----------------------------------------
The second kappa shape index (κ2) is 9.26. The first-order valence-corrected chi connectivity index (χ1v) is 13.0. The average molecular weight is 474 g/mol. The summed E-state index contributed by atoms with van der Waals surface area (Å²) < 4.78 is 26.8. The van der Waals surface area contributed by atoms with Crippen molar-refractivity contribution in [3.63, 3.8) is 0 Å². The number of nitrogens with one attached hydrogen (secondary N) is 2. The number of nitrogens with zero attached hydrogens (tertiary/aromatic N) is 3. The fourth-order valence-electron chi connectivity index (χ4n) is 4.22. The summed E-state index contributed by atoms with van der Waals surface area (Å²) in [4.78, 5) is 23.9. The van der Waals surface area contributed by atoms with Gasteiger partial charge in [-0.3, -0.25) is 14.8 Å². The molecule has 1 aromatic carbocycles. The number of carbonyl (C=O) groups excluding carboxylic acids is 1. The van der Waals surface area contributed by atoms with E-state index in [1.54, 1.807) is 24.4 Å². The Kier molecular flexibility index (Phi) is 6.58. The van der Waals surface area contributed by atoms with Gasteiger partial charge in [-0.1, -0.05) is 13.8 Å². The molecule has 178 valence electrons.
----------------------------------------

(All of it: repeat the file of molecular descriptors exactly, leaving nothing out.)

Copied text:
The second kappa shape index (κ2) is 9.26. The first-order valence-corrected chi connectivity index (χ1v) is 13.0. The average molecular weight is 474 g/mol. The summed E-state index contributed by atoms with van der Waals surface area (Å²) < 4.78 is 26.8. The van der Waals surface area contributed by atoms with Crippen molar-refractivity contribution in [3.63, 3.8) is 0 Å². The number of nitrogens with one attached hydrogen (secondary N) is 2. The number of nitrogens with zero attached hydrogens (tertiary/aromatic N) is 3. The fourth-order valence-electron chi connectivity index (χ4n) is 4.22. The summed E-state index contributed by atoms with van der Waals surface area (Å²) in [4.78, 5) is 23.9. The van der Waals surface area contributed by atoms with Gasteiger partial charge in [-0.3, -0.25) is 14.8 Å². The molecule has 1 aromatic carbocycles. The number of carbonyl (C=O) groups excluding carboxylic acids is 1. The van der Waals surface area contributed by atoms with E-state index in [1.54, 1.807) is 24.4 Å². The Kier molecular flexibility index (Phi) is 6.58. The van der Waals surface area contributed by atoms with Gasteiger partial charge in [-0.1, -0.05) is 13.8 Å². The molecule has 178 valence electrons.